(i) As per section 61 of the Sale of Goods Act, 1930, the interest payable for the delay in payment of sale consideration of the goods sold, will be of the nature of damages or special damages and obviously, the same will not fall within the purview of the definition of ‘Interest’, as contemplated under section 2(28A) of the Act and accordingly, no tax will be deductible at source under Chapter XVII-B of the Act, in respect thereof.

Besides, in case of suit filed by the seller of goods, the interest payable for the delay in the payment of sale consideration of the goods, will form part of the judgement-debt, which is not liable to TDS, under the provisions of Chapter XVII-B of the Act.

(ii) The interest payable by the purchaser for delay in payment of purchase consideration of goods, will partake the nature and character of purchase consideration in the hands of the purchaser. This view is supported by the judgement of Bombay High Court, in the case of CIT Vs Vidyut Corporation [2010] 324 ITR 221 (Bom).

Further, no tax is deductible at source under Chapter XVII-B of the Act, in respect of payment by way of purchase consideration of goods on the part of the purchaser thereof. Therefore, no tax will be deductible at source, in respect of the aforesaid interest payable by the purchaser for delay in payment of purchase consideration of goods.

(iii) Besides, interest payable for delay in payment of purchase consideration, in respect of a capital asset, being part of purchase consideration of the capital asset, will not be liable to TDS, under the provisions of Chapter XVII-B of the Act.

On the same analogy, the interest payable by the purchaser for delay in payment of purchase consideration of goods will also not be liable to TDS, under the provisions of Chapter XVII-B of the Act.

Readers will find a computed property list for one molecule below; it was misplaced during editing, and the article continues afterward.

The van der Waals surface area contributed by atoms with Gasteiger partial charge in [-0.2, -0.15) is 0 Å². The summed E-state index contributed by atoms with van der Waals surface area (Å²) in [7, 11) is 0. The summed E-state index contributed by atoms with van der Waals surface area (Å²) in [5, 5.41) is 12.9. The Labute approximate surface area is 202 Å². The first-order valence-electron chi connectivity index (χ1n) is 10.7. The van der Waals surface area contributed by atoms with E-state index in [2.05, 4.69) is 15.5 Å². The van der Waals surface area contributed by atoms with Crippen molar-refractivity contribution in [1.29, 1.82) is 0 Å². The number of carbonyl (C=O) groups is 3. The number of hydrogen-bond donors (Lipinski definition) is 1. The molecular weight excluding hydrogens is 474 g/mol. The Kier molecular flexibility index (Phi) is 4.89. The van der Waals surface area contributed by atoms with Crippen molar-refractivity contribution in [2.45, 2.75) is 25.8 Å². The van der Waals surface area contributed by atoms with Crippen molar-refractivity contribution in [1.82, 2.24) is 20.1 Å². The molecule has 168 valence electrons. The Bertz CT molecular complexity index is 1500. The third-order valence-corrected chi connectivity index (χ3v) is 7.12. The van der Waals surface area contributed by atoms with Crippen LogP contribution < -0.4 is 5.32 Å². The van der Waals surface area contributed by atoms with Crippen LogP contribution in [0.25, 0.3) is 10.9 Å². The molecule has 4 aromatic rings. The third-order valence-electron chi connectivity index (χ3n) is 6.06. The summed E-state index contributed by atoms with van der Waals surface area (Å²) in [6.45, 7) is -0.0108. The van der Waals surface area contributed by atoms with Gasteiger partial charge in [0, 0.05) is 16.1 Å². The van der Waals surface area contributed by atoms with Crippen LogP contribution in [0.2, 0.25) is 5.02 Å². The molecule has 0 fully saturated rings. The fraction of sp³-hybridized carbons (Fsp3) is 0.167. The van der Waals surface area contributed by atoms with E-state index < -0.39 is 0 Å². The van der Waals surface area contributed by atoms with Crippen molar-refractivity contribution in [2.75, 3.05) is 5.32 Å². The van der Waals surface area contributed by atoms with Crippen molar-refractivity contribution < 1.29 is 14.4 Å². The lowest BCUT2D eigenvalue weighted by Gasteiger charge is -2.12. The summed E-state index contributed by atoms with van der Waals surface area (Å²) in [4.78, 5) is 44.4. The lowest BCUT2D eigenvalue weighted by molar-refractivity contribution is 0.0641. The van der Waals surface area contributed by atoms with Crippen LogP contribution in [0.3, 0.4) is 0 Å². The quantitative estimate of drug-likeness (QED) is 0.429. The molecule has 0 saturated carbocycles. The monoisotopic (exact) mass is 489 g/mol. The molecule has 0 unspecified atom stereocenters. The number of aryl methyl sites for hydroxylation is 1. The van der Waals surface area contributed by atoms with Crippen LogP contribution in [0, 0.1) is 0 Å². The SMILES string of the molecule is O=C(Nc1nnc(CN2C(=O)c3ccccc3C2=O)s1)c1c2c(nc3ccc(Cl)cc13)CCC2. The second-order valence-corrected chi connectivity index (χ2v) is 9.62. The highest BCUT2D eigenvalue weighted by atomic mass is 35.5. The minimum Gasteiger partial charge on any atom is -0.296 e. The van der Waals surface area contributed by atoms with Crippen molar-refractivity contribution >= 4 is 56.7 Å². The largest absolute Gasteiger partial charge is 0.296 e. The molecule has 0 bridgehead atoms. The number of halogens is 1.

(iv) Further, in the light of the judgement of the Mumbai Bench of the Tribunal, in the case of Central Bank of India Vs JCIT [2006] 284 ITR (AT) 240 (Mum), the debt incurred, if at all, in respect of sale / purchase consideration of goods, will be quite different from a debt created between the lender and borrower of money.

Therefore, the debt incurred in respect of the sale / purchase consideration of goods, will not fall within the purview of the expression, ‘Debt incurred’, as contemplated under section 2(28A) of the Act.

In view of the aforesaid reasons, no tax will be deductible at source under section 194A of the Act, in respect of interest payable by the purchaser for delay in payment of purchase price of goods.

In view of the aforesaid reasons, no tax will be deductible at source under section 194A of the Act, in respect of interest payable by the purchaser for delay in payment of purchase consideration of goods.

Author Details-

Mr. S. K. TYAGI, M.Sc., LL.B., Advocate, Ex-Indian Revenue Service and Income-Tax Advisor

Office Address– Flat No.2, (First Floor), Gurudatta Avenue, Popular Heights Road, Koregaon Park, PUNE – 411 001, Phone Office: 0212-633012, Residence Phone -0212-682032, 0212-682444